By Jasjeet Dhanota

Southern right whales are suffering from an unprecedented mortality event in Península Valdés, Argentina. Over the course of 2012, 116 dead southern right whales were discovered in the local breeding area. This is the highest number of dead whales ever recorded in one season for this species.

Southern right whale populations have been in a slow recovery since early whaling days, but since 2005, calves have experienced unusually high mortality at Península Valdés, which has slowed their population growth. Long-term monitoring has helped researchers assess the current situation.

“Since we began the monitoring program, we’ve had years with as few as 13 dead whales,” said Dr. Marcy Uhart, Co-Director of the Southern Right Whale Health Monitoring Program and leader of the UC Davis One Health Institute’s Latin America programs. “In other years, like 2012, mortalities have been up to eight or 10 times higher”.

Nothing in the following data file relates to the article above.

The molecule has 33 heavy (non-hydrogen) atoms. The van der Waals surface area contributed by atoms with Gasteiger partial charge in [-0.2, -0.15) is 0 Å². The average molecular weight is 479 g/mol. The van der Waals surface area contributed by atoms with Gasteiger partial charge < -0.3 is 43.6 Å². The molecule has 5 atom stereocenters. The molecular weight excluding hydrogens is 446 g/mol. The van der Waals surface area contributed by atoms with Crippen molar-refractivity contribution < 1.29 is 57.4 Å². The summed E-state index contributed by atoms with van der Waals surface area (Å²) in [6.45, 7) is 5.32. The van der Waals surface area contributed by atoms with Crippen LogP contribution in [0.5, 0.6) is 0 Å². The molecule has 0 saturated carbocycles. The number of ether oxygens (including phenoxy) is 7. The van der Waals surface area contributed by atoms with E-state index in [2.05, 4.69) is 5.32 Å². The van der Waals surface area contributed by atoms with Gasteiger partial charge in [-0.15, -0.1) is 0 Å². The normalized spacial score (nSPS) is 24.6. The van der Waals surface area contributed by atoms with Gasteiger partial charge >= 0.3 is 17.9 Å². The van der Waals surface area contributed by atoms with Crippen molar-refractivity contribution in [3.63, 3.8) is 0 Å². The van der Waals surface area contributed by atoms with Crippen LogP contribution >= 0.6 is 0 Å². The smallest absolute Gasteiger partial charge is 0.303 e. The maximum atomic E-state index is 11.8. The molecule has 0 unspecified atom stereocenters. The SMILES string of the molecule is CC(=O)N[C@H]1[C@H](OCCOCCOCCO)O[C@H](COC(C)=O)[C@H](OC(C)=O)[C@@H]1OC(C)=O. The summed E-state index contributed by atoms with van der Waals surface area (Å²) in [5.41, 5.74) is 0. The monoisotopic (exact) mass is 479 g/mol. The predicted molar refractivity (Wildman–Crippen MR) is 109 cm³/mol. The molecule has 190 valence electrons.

Despite ongoing research since the Southern Right Whale Health Monitoring Program’s establishment in 2003, the cause for the spike in mortalities remains a mystery. Scientists are focusing on kelp gull attacks that may influence whale deaths, along with other potential causes like nutritional deficiencies, infectious diseases, and biotoxins. Read in-depth here

The boxes below tell their story: 

Potential causes for the mortality event. 

Potential causes for the mortality event. 

Interactive chart of calve, juvenile & adult deaths. 

Interactive chart of calve, juvenile & adult deaths. 

Gulls peck through skin to feed on blubber.

Gulls peck through skin to feed on blubber.

The whales are indicators of ocean health. 

The whales are indicators of ocean health. 


The Southern Right Whale Health Monitoring Program is run by the Wildlife Conservation Society, Whale Conservation Institute/Ocean Alliance, Instituto de Conservación de Ballenas and Fundación Patagonia Natural; and by universities including the University of California, Davis and the University of Utah. The US National Marine Fisheries Service and the US Marine Mammal Commission helped establish the program, and it is supported today by donations from foundations, private donors, and NGOs

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